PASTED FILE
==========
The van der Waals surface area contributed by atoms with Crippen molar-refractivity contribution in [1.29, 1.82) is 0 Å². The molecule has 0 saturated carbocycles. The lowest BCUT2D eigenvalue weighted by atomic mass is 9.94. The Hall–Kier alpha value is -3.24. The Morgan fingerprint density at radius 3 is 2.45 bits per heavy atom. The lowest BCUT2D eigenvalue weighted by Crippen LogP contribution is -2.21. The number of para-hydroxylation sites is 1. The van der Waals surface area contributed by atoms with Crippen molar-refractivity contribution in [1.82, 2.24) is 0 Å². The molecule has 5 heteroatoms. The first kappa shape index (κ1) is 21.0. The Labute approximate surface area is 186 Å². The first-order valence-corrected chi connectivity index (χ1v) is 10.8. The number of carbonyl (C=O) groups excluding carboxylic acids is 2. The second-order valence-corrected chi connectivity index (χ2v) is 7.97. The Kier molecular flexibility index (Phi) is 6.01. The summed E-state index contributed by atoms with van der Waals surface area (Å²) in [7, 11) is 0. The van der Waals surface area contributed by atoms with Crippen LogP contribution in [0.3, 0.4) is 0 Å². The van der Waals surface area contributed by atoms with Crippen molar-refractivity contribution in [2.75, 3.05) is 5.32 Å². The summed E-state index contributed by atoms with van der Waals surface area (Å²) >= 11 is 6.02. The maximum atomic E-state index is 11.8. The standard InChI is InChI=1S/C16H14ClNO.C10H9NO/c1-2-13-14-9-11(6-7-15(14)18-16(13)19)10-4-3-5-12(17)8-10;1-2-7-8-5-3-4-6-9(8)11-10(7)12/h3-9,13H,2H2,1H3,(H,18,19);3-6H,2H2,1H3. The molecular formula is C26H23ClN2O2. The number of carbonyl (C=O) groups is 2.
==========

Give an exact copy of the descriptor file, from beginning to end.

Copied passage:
The van der Waals surface area contributed by atoms with Crippen molar-refractivity contribution in [1.29, 1.82) is 0 Å². The molecule has 0 saturated carbocycles. The lowest BCUT2D eigenvalue weighted by atomic mass is 9.94. The Hall–Kier alpha value is -3.24. The Morgan fingerprint density at radius 3 is 2.45 bits per heavy atom. The lowest BCUT2D eigenvalue weighted by Crippen LogP contribution is -2.21. The number of para-hydroxylation sites is 1. The van der Waals surface area contributed by atoms with Crippen molar-refractivity contribution in [1.82, 2.24) is 0 Å². The molecule has 5 heteroatoms. The first kappa shape index (κ1) is 21.0. The Labute approximate surface area is 186 Å². The first-order valence-corrected chi connectivity index (χ1v) is 10.8. The number of carbonyl (C=O) groups excluding carboxylic acids is 2. The second-order valence-corrected chi connectivity index (χ2v) is 7.97. The Kier molecular flexibility index (Phi) is 6.01. The summed E-state index contributed by atoms with van der Waals surface area (Å²) in [7, 11) is 0. The van der Waals surface area contributed by atoms with Crippen LogP contribution in [0.3, 0.4) is 0 Å². The van der Waals surface area contributed by atoms with Crippen molar-refractivity contribution in [2.75, 3.05) is 5.32 Å². The summed E-state index contributed by atoms with van der Waals surface area (Å²) >= 11 is 6.02. The maximum atomic E-state index is 11.8. The standard InChI is InChI=1S/C16H14ClNO.C10H9NO/c1-2-13-14-9-11(6-7-15(14)18-16(13)19)10-4-3-5-12(17)8-10;1-2-7-8-5-3-4-6-9(8)11-10(7)12/h3-9,13H,2H2,1H3,(H,18,19);3-6H,2H2,1H3. The molecular formula is C26H23ClN2O2. The number of carbonyl (C=O) groups is 2.